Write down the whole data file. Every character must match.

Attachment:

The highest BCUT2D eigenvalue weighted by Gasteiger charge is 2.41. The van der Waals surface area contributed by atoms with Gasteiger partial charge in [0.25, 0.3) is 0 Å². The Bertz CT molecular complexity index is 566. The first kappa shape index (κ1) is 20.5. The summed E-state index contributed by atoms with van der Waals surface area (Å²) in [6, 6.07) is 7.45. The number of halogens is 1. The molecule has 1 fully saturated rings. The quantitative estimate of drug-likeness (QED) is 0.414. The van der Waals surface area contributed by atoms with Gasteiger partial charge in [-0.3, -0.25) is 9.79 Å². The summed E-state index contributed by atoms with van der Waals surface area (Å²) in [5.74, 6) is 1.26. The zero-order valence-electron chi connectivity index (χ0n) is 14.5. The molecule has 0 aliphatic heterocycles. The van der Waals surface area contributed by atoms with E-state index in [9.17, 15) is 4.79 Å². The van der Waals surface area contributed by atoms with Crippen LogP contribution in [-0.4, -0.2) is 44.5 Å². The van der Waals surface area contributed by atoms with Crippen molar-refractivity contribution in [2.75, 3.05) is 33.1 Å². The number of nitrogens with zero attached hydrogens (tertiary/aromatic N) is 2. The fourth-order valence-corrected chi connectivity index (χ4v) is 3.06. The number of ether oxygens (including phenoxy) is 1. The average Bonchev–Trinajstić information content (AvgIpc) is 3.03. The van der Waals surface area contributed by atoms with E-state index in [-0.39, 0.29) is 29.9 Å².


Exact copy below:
The highest BCUT2D eigenvalue weighted by Gasteiger charge is 2.41. The van der Waals surface area contributed by atoms with Gasteiger partial charge in [0.25, 0.3) is 0 Å². The Bertz CT molecular complexity index is 566. The first kappa shape index (κ1) is 20.5. The summed E-state index contributed by atoms with van der Waals surface area (Å²) in [6, 6.07) is 7.45. The number of halogens is 1. The molecule has 1 fully saturated rings. The quantitative estimate of drug-likeness (QED) is 0.414. The van der Waals surface area contributed by atoms with Gasteiger partial charge in [-0.3, -0.25) is 9.79 Å². The summed E-state index contributed by atoms with van der Waals surface area (Å²) in [5.74, 6) is 1.26. The zero-order valence-electron chi connectivity index (χ0n) is 14.5. The molecule has 0 aliphatic heterocycles. The van der Waals surface area contributed by atoms with E-state index in [9.17, 15) is 4.79 Å². The van der Waals surface area contributed by atoms with Crippen LogP contribution in [-0.4, -0.2) is 44.5 Å². The van der Waals surface area contributed by atoms with Crippen molar-refractivity contribution in [2.75, 3.05) is 33.1 Å². The number of nitrogens with zero attached hydrogens (tertiary/aromatic N) is 2. The fourth-order valence-corrected chi connectivity index (χ4v) is 3.06. The number of ether oxygens (including phenoxy) is 1. The average Bonchev–Trinajstić information content (AvgIpc) is 3.03. The van der Waals surface area contributed by atoms with E-state index in [-0.39, 0.29) is 29.9 Å².